Bach Goes Interstellar: Classical Music on NASA's Golden Record, 40 Years Later | Nashville Public Radio

Bach Goes Interstellar: Classical Music on NASA's Golden Record, 40 Years Later

Sep 4, 2017

Even though Johann Sebastian Bach died centuries before rocket launches and space exploration began, he has still managed to travel farther from earth than any astronaut. Or, at least his music has.

40 years ago, NASA launched Voyager 1 and 2, spacecraft meant to explore the outer reaches of our solar system and beyond. Launched September 5th, 1977, Voyager 1 became the first human-made object to cross into interstellar space in 2012. It is now nearly 13 billion miles from Earth.

On board Voyager 1 (and Voyager 2 also has a copy) is what has been called humanity’s most famous mixtape: a 12-inch, gold-plated copper disc known as The Golden Record. This phonograph record contains, essentially, a very concise history of the world.

In addition to images and sounds from earth — everything ranging from volcanic eruption and human laughter — the record includes a selection of music meant to represent Earth’s diversity to any extraterrestrial beings that may encounter the Voyager.

In honor of the 40th anniversary of the mission, science writer and Golden Record producer Timothy Ferris wrote an essay about the process of putting together the time capsule. Below, hear the eight musical selections that come from the Western classical tradition, with a few notes about how and why they were chosen to be rocketed into deep space.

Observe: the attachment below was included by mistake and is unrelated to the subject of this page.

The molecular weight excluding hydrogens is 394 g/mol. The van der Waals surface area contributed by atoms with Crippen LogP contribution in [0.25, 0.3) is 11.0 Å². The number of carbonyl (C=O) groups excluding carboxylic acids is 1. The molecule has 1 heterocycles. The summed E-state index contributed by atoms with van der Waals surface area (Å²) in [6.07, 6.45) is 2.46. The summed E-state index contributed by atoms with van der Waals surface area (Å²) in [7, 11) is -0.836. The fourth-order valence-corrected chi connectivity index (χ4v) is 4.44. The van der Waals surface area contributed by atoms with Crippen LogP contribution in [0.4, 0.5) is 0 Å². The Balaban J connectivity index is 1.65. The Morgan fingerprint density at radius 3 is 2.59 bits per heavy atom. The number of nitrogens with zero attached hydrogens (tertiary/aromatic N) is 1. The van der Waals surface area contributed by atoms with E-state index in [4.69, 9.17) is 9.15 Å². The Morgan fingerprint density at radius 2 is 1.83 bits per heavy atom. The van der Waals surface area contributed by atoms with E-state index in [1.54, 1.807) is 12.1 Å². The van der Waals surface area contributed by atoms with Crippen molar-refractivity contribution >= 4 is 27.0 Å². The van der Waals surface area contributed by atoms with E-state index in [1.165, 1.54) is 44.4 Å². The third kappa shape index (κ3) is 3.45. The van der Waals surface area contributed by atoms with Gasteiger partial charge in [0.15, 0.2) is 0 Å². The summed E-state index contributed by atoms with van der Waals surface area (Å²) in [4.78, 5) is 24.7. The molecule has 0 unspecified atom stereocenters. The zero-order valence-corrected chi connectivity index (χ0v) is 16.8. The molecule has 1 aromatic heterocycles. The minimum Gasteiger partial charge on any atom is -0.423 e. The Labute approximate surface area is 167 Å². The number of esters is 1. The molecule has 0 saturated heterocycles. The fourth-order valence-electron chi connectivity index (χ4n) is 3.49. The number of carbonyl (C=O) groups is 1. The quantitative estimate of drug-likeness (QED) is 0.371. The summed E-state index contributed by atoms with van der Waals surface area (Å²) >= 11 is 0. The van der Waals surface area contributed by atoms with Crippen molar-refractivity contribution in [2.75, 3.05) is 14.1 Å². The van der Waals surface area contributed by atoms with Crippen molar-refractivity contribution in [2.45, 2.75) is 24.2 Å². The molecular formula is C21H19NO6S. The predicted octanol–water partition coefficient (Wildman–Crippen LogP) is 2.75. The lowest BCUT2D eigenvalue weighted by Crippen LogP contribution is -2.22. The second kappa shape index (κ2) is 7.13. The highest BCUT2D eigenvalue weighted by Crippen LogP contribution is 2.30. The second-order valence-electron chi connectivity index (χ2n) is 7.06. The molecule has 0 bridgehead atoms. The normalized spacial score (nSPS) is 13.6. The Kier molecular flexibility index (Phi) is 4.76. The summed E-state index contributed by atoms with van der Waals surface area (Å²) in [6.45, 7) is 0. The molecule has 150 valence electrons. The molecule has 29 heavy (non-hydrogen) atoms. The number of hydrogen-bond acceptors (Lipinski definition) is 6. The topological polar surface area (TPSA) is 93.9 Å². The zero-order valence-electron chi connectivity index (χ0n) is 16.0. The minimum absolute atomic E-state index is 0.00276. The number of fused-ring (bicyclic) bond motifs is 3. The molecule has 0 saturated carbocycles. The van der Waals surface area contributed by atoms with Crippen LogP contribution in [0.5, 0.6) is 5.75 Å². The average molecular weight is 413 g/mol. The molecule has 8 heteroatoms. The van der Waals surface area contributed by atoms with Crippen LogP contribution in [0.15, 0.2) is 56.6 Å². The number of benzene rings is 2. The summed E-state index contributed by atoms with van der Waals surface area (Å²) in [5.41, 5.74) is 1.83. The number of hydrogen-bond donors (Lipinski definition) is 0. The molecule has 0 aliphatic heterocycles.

J.S. Bach: Brandenburg Concert No. 2 in F, mvt. 1.

Munich Bach Orchestra, Karl Richter, conductor.

J.S. Bach: Partita No. 3 in E for Violin, “Gavote en rondeaux”

Arthur Grumiaux, violin.

The Interstellar Record Committee was chaired by Carl Sagan and included fellow astronomer Frank Drake, science writers Ann Druyan and Ferris, space artist Jon Lomberg, with additional help from music producer Jimmy Iovine and Sagan's wife at the time, Linda Salzman Sagan. While each team member was tasked with individual responsibilities, they all collaborated on the selection of music.  According to Feriss, although there were instances of differing opinions, the process of making the selections was "quite civil." 

Wolfgang Amadeus Mozart: The Magic Flute, Queen of the Night aria, no. 14.

Bavarian State Opera, Munich, Edda Moser, soprano, Wolfgang Sawallisch, conductor. 

Igor Stravinsky: Rite of Spring, Sacrificial Dance

Columbia Symphony Orchestra, Igor Stravinsky, conductor.

J.S. Bach: The Well-Tempered Clavier, Book 2, Prelude and Fugue in C, No.1.

Glenn Gould, piano.

For a collection meant to convey diversity, there is an awful lot of J.S. Bach on The Golden Record: Of the eight musical selections devoted to the classical genre, three belong to the Baroque master. Perhaps unsurprisingly, the reasoning given by Sagan and his team of scientists for this lack of diversity is very calculated. Consider, for example, that the extraterrestrials who encounter the record lack what we understand as hearing, or didn't have a musical tradition of their own. The mathematics of Bach — the symmetry, inversions, and repetitions — would allow for study beyond just listening. 

Ludwig van Beethoven: Symphony No. 5, mvt. 1

Philharmonia Orchestra, Otto Klemperer, conductor.

Anthony Holborne: The Fairie Round

David Munrow and the Early Music Consort of London.

Ludwig van Beethoven: String Quartet No. 13 in B flat, Op. 130, Cavatina

Budapest String Quartet.

Classical composers throughout history have been preoccupied with their musical legacy, but with The Golden Record, Bach, Mozart, Beethoven, Stravinsky and Holborne will probably endure beyond all. Stored in a case electroplated with uranium-238 (which has a half-life of 4.468 billion years), floating in a vacuum more perfect than anything attainable on Earth, the music etched on The Golden Record may be around long after human civilization is gone forever.